Successfully Navigating Your Onboarding Journey

A Guide from Google PM for the First 30/60/90 Days in Any Company

Keith Chen

--

Image generated by DALL·E 2

Starting a new job can be an exciting and nerve-wracking experience, and believe it or not, I have done it myself 5 times in the past 8 years. Since I earned my MBA back in 2015, I have worked in multiple industries, from heavy industry (Eaton Corp.) and banking (PNC Financial Services), to e-commerce and cloud computing (Oracle, Amazon, and currently at Google). From all these experiences, I learned that it’s important to make the most of your onboarding period to establish a strong foundation and set yourself up for success.

In this article, we will guide you through managing your onboarding in a new company, highlighting key strategies and goals for the first 30, 60, and 90 days.

The First 30 Days: Building Relationships and Absorbing Knowledge

During the initial 30 days, focus on getting to know your colleagues, understanding the company culture, and gaining a solid understanding of your role and responsibilities. Allow me to share a personal story to illustrate the significance of this period.

When I first joined the banking industry, I was eager to make a positive impression. During my first few weeks, I actively sought opportunities to connect with my colleagues. I introduced myself to team members, joined coffee chats, and engaged in casual conversations during lunch breaks. These interactions not only helped me build relationships but also provided valuable insights into the company’s dynamics and culture.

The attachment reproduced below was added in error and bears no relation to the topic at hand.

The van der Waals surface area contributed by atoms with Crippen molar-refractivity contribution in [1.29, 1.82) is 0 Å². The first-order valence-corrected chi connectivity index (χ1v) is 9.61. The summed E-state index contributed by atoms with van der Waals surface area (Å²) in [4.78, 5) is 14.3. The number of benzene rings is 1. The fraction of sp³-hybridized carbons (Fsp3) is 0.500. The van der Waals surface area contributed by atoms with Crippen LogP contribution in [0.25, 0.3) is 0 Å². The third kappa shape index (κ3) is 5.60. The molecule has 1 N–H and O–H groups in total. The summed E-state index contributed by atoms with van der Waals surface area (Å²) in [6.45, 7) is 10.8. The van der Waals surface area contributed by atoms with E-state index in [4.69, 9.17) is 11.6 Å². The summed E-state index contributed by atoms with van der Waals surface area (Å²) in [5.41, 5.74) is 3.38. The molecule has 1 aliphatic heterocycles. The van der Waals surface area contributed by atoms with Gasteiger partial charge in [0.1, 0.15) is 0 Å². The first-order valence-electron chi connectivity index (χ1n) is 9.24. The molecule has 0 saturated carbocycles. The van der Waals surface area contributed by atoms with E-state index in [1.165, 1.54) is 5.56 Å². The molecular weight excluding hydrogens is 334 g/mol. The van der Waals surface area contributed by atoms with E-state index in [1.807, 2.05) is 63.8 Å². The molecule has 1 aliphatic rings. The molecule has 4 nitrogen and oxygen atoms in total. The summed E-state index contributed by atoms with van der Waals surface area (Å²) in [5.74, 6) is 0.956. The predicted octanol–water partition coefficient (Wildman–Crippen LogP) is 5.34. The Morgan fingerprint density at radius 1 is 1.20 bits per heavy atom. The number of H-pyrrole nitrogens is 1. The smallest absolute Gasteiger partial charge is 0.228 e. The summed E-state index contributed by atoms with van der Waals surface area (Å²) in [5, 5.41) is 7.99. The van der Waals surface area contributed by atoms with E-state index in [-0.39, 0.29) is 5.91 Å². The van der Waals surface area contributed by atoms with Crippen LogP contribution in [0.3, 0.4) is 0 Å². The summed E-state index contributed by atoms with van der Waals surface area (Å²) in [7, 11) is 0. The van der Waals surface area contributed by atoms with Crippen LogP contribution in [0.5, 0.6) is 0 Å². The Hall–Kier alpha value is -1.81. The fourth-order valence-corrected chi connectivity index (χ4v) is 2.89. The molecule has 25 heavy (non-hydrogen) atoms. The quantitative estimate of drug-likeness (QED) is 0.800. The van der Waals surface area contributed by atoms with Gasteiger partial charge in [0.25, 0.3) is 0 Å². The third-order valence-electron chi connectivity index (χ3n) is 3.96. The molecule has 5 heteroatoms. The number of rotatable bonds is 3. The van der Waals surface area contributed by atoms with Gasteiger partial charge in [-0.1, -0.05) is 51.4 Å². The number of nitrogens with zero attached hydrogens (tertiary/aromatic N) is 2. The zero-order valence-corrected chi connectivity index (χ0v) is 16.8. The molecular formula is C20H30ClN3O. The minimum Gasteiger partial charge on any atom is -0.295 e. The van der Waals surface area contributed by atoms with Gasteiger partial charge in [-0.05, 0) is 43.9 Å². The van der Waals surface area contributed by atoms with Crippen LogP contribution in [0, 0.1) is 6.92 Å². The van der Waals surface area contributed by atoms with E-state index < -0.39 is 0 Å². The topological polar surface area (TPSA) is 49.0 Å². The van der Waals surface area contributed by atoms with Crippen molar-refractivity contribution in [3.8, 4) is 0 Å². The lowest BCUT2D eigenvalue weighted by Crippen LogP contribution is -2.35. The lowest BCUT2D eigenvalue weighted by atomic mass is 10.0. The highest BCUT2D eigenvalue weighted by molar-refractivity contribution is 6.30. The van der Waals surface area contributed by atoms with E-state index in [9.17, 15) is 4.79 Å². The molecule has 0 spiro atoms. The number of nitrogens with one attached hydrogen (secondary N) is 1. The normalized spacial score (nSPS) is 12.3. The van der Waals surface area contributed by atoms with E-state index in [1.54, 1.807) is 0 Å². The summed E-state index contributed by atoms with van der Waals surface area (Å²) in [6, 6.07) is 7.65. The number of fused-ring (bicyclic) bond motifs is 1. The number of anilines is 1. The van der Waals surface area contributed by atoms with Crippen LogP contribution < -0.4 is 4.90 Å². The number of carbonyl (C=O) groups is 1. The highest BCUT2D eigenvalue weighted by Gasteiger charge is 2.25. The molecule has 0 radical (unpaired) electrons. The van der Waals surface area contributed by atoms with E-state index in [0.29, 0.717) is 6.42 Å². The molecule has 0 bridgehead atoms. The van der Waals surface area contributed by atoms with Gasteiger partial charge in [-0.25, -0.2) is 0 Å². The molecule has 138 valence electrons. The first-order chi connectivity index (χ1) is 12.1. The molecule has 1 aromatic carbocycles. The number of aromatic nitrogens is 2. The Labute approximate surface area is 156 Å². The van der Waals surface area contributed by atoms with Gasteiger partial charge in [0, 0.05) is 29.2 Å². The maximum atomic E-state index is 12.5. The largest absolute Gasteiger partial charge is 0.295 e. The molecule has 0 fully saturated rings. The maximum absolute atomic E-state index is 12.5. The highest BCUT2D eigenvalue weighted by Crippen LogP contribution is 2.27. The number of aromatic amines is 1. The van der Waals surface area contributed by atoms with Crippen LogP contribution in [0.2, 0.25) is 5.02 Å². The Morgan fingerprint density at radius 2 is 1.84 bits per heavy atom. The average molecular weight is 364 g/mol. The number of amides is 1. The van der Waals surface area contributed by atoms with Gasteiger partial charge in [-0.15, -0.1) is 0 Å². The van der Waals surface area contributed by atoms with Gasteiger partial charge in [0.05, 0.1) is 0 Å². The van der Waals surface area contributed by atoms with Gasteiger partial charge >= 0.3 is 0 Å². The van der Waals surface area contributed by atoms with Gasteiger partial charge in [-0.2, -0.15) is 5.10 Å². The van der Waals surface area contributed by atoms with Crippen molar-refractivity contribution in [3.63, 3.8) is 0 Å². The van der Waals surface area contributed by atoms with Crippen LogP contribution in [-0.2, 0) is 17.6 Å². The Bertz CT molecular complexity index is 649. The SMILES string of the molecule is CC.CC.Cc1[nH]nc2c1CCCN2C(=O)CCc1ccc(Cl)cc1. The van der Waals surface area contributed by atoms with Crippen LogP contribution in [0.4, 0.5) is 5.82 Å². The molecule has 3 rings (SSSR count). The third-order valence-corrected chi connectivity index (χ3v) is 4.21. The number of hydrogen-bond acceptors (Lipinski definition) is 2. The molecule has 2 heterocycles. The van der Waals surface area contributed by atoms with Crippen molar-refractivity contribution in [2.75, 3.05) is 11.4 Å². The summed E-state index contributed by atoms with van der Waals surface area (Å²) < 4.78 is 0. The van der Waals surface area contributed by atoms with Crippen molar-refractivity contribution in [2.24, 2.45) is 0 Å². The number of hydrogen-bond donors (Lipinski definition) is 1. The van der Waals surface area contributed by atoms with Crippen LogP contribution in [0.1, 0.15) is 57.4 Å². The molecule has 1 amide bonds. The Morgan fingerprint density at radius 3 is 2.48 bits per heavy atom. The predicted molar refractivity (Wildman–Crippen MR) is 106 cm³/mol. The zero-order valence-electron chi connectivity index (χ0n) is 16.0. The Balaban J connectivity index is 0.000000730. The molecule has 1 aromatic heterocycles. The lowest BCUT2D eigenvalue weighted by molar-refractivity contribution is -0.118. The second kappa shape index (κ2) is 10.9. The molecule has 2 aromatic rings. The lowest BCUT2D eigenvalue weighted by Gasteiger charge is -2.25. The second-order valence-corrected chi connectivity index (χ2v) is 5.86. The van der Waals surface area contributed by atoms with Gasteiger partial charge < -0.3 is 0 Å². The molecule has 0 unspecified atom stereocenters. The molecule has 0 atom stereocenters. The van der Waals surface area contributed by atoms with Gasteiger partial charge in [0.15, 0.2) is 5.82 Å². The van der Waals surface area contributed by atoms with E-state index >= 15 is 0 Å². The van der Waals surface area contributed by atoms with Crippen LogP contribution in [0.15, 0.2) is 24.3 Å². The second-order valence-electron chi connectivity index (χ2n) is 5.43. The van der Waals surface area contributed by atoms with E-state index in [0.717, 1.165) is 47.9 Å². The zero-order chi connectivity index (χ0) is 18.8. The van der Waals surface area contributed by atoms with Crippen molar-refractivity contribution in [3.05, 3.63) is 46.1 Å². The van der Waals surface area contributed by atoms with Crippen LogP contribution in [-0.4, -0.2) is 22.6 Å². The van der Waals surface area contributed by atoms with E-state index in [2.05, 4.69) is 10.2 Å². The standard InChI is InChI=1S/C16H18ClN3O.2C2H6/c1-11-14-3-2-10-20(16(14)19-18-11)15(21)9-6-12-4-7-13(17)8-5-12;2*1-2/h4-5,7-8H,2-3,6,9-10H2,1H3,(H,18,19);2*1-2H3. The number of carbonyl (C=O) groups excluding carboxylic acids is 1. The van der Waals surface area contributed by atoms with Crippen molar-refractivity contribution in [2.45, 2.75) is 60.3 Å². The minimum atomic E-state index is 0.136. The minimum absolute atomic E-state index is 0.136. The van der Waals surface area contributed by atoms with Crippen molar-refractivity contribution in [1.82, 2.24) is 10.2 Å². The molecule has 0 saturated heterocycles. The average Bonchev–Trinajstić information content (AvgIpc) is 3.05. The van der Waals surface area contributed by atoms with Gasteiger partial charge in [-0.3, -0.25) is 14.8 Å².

Additionally, I devoted time to understanding the company’s processes and policies. I attended orientation sessions, reached out to my manager and peers whenever I had questions, and meticulously read through the documents suggested by my manager and peers. Especially in banking, it is important to understand all the different teams that I need to collaborate with (e.g. legal, risk, governance, marketing, etc.). This proactive approach allowed me to grasp the organizational structure, expectations, and protocols, enabling me to navigate my role more effectively.

The Next 30 Days: Taking Initiative and Demonstrating Value

--

--

Keith Chen

Photographer, Product Manager @ Google, Professor, Runner, Hiker, and World Traveler. Took photos from 50+ cities (and counting). Language : 中文 / EN